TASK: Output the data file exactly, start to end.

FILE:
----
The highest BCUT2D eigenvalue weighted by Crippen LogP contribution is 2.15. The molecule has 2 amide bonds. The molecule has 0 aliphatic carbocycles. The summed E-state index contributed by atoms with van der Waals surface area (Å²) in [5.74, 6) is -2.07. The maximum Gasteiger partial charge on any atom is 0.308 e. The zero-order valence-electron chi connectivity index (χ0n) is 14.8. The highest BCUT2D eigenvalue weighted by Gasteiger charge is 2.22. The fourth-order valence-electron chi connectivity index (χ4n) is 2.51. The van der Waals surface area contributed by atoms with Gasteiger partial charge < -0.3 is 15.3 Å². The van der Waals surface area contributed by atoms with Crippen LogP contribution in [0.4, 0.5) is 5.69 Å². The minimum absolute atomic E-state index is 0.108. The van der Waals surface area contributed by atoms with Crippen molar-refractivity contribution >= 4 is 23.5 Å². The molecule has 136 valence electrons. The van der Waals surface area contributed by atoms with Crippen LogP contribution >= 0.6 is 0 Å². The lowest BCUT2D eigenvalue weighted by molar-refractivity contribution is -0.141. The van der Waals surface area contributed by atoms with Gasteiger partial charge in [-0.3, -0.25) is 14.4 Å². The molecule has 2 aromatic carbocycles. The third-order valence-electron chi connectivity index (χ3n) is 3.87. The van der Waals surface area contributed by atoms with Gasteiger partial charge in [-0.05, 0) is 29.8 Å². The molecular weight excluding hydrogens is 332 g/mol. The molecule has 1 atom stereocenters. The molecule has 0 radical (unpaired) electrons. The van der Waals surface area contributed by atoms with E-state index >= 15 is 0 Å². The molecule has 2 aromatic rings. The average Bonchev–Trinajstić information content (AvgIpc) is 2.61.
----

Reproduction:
The highest BCUT2D eigenvalue weighted by Crippen LogP contribution is 2.15. The molecule has 2 amide bonds. The molecule has 0 aliphatic carbocycles. The summed E-state index contributed by atoms with van der Waals surface area (Å²) in [5.74, 6) is -2.07. The maximum Gasteiger partial charge on any atom is 0.308 e. The zero-order valence-electron chi connectivity index (χ0n) is 14.8. The highest BCUT2D eigenvalue weighted by Gasteiger charge is 2.22. The fourth-order valence-electron chi connectivity index (χ4n) is 2.51. The van der Waals surface area contributed by atoms with Gasteiger partial charge < -0.3 is 15.3 Å². The van der Waals surface area contributed by atoms with Crippen LogP contribution in [0.4, 0.5) is 5.69 Å². The minimum absolute atomic E-state index is 0.108. The van der Waals surface area contributed by atoms with Crippen molar-refractivity contribution >= 4 is 23.5 Å². The molecule has 136 valence electrons. The van der Waals surface area contributed by atoms with Crippen LogP contribution >= 0.6 is 0 Å². The lowest BCUT2D eigenvalue weighted by molar-refractivity contribution is -0.141. The van der Waals surface area contributed by atoms with Gasteiger partial charge in [-0.3, -0.25) is 14.4 Å². The molecule has 2 aromatic carbocycles. The third-order valence-electron chi connectivity index (χ3n) is 3.87. The van der Waals surface area contributed by atoms with Gasteiger partial charge in [-0.05, 0) is 29.8 Å². The molecular weight excluding hydrogens is 332 g/mol. The molecule has 1 atom stereocenters. The molecule has 0 radical (unpaired) electrons. The van der Waals surface area contributed by atoms with E-state index >= 15 is 0 Å². The molecule has 2 aromatic rings. The average Bonchev–Trinajstić information content (AvgIpc) is 2.61.